One of the most expensive components for any travel insurance claim is a Medical Evacuation, and in the unfortunate event that you or anyone in your party requires one, most insurance companies will look into every contributing factor in order to reject a claim that requires one.
Medical evacuation while travelling round the world can be a daunting prospect, but it is important to be prepared for the worst. Medical evacuation insurance can provide you with the peace of mind that you will be able to get the treatment you need in the event of an accident or illness. The cost of medical evacuation can be high, so it is important to make sure that you are covered by a policy that meets your needs. When choosing a policy, consider the regions you will be travelling to, the activities you will be undertaking and the length of time you will be away. With the right policy in place, you can enjoy your round the world trip safe in the knowledge that you are covered should anything go wrong.
#1 Important Factor – Alcohol in your system may result in your claim being denied (please read the fine print of your policy, it’s long, but worth it)
1: YOU DON'T NEED TO BE SERIOUSLY INJURED TO REQUIRE AN MEDICAL EVACUATION.
In places like Vietnam, Laos, Mongolia and many Pacific Island nations, even apparently routine problems can lead to emergency evacuation. Some locations these is done by the military and their pricing can be sky high.
2: EMERGENCY MEDICAL EVACUATIONS RARELY HAPPEN INSTANTLY
The insurers' assistance company, your first point of contact during a medical emergency, needs to balance the patient's needs against the underwriters' desire to control costs. Both underwriters and assistance companies work 24/7 but negotiations do take time.
3: AIRCRAFT COMPANIES NEED MONEY UPFRONT
No air charter company will send a helicopter, let alone a plane, without a solid “guarantee of payment” in place from your insurers (or cash or credit card if you've been unwise enough to travel without insurance).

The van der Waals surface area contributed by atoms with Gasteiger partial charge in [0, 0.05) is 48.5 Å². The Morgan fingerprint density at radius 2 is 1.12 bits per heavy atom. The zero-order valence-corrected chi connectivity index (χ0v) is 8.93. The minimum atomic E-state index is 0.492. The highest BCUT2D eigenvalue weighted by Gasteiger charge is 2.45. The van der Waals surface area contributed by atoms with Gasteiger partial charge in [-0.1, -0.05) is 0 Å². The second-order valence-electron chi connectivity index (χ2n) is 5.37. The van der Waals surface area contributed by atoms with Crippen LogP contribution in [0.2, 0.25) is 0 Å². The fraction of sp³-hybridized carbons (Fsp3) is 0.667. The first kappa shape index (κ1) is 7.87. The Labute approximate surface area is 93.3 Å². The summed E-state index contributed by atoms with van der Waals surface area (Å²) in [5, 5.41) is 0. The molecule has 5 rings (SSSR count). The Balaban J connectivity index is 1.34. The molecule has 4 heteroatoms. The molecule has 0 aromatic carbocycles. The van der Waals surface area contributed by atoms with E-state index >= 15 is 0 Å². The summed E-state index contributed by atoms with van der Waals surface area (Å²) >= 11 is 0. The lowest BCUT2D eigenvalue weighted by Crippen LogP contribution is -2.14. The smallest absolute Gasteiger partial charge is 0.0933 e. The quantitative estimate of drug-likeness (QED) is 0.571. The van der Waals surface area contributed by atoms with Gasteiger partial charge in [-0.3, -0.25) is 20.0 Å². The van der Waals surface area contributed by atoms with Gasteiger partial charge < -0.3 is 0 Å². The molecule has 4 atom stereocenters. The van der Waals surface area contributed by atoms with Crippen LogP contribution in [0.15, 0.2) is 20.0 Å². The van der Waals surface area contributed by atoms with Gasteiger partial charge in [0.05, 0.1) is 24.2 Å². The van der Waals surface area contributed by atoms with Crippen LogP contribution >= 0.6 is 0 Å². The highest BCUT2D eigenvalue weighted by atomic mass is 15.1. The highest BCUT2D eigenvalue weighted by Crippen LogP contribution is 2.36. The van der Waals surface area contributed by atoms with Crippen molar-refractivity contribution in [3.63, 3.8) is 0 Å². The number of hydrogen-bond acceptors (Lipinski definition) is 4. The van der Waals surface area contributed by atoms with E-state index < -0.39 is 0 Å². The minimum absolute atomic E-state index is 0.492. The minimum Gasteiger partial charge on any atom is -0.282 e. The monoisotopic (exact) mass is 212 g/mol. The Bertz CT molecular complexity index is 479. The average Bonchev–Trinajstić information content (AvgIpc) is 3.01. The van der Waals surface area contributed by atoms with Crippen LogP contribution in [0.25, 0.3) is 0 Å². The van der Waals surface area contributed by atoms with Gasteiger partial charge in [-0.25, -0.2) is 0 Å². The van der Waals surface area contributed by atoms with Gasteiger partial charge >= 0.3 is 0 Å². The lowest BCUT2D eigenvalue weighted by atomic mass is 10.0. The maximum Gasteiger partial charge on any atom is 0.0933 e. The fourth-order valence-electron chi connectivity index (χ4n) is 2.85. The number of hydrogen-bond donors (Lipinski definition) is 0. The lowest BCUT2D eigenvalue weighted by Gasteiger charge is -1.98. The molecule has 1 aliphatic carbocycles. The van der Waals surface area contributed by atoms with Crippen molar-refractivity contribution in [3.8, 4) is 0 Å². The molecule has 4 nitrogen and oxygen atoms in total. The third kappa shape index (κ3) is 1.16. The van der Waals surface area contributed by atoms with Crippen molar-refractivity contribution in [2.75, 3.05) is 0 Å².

4: LOGISTICS ARE INSANELY COMPLICATED
Even for an emergency helicopter evac within a single country, the nearest helicopter needs to be found, the medical team, equipment and crew need to get to the helicopter, and a flight plan, often including refuelling, needs to be agreed.
5: MOST OF THE TIME, THE PATIENT NEEDS TO BE “FIT TO FLY”
With most medical evacuations, a medical professional will need to certify that the victim is “fit to fly”: in an emergency mountain rescue situation, the rules are less strict.
6: MOST HELICOPTERS DON'T FLY AT NIGHT
Most helicopters are not allowed to fly at night. So unless an emergency happens early in the day or near the helicopter base, you are likely to have to wait until morning.
7: INTERNATIONAL EMERGENCY EVACS TAKE DAYS
International air ambulances are not designed to rush victims to the nearest hospital. They are intended to transport patients whose condition is stable – be that conscious with a broken leg or in a coma on a ventilator – from one medical facility to another.
8: AIR AMBULANCES ARE NOT WELL-EQUIPPED
Air ambulances are lightly customised private jets, not flying hospitals. They don't have operating theatres, MRI scanners, blood banks or pharmacies and they can't just set down at the nearest airport if something goes wrong.
9: SERIOUSLY INJURED PATIENTS MAY END UP IN THE NEAREST PUBLIC TRAUMA HOSPITAL
Because of the “fit to fly” rule, the ultimate treatment option in a developing country may be the best public trauma hospital in the capital. If you survive, once you're stable, you can then be moved internationally for treatment.
10: INTERNATIONAL AIR AMBULANCES TAKE AEONS TO ARRANGE
International air evacs are a logistical nightmare. A plane and team needs to be found, and a flight path has to be cleared through at least two, and sometimes several, countries. Medical crew need visas for the country where the patient is, the country where the patient is going and the country where they are meeting the air ambulance.
11: IT'S RARE FOR AN INTERNATIONAL AIR AMBULANCE TO LEAVE ON TIME
Even once the plane is signed off, last minute holdups are legion. Bad weather and customs inspections can delay a flight for hours, as can plain old paranoia, like the air ambulance that left Tel Aviv for Addis Ababa only to sit on the runway for five hours because the Ethiopians decided the patient must be an Israeli spy